There was an interesting article in the news today that highlights the struggle organizations face when they try to preserve knowledge, codify decisions, or record experiences in a way that can be passed on from one generation of staff to the next.
The backstory is that United Airlines recently re-assigned the numbers Flight 93 and Flight 175 to existing Continental Airlines flights, triggering protests from pilots and flight attendents who felt the reuse of these numbers was disrespectful to the people who lost their lives in the 9/11 hijackings. The two companies are in the process of merging and a spokesperson for the airline claimed that the revival of these particular numbers was “an unfortunate and inadvertent mistake” caused by a computer glitch.
I certainly believe that the error was unintentional but I think it’s disingenuous to blame this on a simple computer glitch. This is clearly a business process error stemming from the consolidation of two different systems.
My guess is that somewhere in the bowels of the program that handles the random assignment of flight numbers, there is (or was) a hard coded sequence that screens out codes like 93 and 175 (and, for superstitious reasons, 13 and 666). With the merger of United and Continental, this process was either erased or bypassed, allowing the error to manifest itself in an improper assignment.
Nobody caught the problem at this point because the activity of assigning flight numbers became disassociated from the cultural weight given certain numbers. In other words, the company’s business processes and business rules were no longer capable of conveying the rationale behind a particular business decision.
This kind of knowledge hiccup happens all of the time (although probably with less media impact). Most companies are just not very good at setting up a system that reliably captures institutional memory in a way that guarantees continuity. Instead, they rely on their employees to learn and store important aspects of their business. This is called experience or, alternatively, job security.
The problem with this approach is that demographic trends are working against you. With the inevitable retirement of older workers and the more nomadic nature of the younger workforce, businesses are going to need to start paying more attention to the transmission of knowledge and resources from one person to another. Don’t wait for a knowledge management mistake to show up in the media before you act.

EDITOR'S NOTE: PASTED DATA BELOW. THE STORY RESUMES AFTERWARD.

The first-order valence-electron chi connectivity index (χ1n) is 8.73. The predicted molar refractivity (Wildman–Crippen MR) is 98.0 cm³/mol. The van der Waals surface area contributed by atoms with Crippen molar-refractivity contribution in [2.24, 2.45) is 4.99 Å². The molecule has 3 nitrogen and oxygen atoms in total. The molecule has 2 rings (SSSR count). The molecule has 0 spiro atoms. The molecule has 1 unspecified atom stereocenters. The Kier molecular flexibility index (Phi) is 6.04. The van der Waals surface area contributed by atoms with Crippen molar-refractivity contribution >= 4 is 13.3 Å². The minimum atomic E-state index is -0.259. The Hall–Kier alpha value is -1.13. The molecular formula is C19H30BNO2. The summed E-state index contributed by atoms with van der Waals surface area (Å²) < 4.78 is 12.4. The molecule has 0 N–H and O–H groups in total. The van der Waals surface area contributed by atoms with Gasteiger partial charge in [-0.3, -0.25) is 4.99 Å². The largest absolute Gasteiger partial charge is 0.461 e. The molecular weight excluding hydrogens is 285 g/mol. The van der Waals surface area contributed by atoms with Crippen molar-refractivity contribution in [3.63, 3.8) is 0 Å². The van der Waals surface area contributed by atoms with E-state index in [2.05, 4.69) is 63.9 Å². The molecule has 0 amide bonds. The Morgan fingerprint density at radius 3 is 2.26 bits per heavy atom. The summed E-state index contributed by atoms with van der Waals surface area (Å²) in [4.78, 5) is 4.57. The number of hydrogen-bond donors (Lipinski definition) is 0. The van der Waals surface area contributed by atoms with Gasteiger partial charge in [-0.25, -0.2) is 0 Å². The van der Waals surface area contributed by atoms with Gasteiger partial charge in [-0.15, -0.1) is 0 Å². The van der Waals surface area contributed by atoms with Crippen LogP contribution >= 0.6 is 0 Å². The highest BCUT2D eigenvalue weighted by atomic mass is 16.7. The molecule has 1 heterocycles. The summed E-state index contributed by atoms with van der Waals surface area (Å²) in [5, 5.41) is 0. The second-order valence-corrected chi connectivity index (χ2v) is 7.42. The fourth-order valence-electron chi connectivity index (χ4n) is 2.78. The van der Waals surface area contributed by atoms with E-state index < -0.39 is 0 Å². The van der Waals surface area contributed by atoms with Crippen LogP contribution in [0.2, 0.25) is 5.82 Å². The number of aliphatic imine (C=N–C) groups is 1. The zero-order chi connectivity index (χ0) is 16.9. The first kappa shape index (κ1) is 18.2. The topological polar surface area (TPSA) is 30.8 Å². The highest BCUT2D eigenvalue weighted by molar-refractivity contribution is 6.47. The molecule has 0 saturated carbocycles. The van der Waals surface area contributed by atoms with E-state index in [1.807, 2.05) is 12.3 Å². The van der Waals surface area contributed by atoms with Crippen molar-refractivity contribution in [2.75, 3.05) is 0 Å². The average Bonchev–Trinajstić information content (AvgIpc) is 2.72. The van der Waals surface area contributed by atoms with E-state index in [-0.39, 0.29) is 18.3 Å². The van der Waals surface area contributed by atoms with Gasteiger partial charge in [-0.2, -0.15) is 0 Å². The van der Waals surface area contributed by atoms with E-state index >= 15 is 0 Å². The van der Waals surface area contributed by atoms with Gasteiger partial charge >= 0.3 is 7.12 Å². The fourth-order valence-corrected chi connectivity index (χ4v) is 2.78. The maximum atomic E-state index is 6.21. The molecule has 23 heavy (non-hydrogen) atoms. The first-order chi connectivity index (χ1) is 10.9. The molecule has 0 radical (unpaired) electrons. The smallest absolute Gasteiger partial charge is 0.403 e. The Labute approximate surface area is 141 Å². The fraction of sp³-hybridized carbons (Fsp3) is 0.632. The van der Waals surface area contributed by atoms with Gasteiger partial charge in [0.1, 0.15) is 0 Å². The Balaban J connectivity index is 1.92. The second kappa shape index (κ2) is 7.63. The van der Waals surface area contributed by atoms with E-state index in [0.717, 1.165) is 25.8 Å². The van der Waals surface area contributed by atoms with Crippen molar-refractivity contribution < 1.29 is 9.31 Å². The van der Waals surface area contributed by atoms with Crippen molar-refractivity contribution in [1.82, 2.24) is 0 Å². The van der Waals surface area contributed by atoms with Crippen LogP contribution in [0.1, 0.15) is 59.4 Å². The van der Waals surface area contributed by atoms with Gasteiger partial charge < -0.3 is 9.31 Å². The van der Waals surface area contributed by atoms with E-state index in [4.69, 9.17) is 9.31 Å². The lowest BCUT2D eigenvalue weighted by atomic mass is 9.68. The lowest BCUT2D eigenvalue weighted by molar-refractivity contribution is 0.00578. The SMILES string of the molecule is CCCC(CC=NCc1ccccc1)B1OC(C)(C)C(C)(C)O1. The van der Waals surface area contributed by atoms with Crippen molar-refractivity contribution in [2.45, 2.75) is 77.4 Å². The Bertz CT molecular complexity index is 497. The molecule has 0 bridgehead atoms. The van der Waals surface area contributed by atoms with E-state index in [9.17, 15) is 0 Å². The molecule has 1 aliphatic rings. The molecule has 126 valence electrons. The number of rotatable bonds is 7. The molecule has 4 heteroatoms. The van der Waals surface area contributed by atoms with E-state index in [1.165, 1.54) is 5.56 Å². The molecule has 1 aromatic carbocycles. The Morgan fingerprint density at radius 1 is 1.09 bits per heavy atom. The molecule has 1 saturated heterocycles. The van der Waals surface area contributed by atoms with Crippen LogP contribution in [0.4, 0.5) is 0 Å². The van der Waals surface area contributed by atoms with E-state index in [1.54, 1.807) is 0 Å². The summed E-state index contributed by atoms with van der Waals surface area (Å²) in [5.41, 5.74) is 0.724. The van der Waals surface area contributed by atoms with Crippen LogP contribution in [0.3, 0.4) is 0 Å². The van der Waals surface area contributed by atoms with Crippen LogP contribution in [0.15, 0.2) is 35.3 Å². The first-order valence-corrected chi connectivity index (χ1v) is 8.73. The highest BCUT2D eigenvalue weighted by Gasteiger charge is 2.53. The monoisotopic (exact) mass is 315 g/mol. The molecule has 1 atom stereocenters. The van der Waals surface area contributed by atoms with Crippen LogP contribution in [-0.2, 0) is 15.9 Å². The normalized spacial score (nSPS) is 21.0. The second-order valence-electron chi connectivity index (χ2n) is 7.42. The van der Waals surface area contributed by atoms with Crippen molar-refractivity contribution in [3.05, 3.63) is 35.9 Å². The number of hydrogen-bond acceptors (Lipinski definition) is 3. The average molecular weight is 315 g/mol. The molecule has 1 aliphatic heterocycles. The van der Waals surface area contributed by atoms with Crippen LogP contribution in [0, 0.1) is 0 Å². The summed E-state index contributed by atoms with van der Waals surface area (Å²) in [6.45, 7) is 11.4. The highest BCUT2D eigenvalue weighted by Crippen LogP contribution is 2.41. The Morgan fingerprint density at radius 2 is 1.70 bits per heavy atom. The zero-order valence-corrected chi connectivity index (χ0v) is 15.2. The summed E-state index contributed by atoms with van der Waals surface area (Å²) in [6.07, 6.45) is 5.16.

4 thoughts on “Addressing the Loss of Institutional Memory”
I am just in the process of creating my website that focuses on this very issue. Do you have any other stories that I could research.
Thanks so much!
Congratulations on the new website! I have come across a few resources on knowledge management and institutional memory but good stories are harder to find. I will keep an eye out and post anything that looks appropriate.
Meanwhile, I have a few links in my notes that might be helpful:
Many of these focus on business but might be applicable to other areas of preserving information.
The company for which I work just turned 100 last year. We build primarily steam turbines and have machines that were constructed in the 30’s still in operation around the world. Institutional memory is a huge problem for us. We have vaults and vaults of slowly mouldering technical drawings going back to the early 1900’s which still need to be kept, just in case. (I’ve found several on vellum and one signed by Nikola Tesla himself)
Long stretches of time between building instances of a certain type of unit mean that everyone who participated last time might be retired now. We’ve made efforts to create searchable databases of such information, but it’s an effort to which management never seems to be willing to throw the needed manpower to not only scan old documents, but to type them into a searchable format.
The company for which my wife works is in a similar situation, with a history going back even longer. One solution of theirs is to keep her 89yo grandfather on the payroll. He has worked there since 1944 in sales, engineering, purchasing, etc. His function now is more or less to review ideas and say something to the effect of “Well, we tried that back in ’72 and it didn’t work then. Here’s why.”
It makes me wonder if there isn’t a business opportunity here. Companies outsource other business functions. Why not the maintenance and upkeep of institutional memory? I’m sure you could put some legal safeguards around any proprietary information. These archive companies could even hire some of the older workers themselves to help organize key information. Interesting.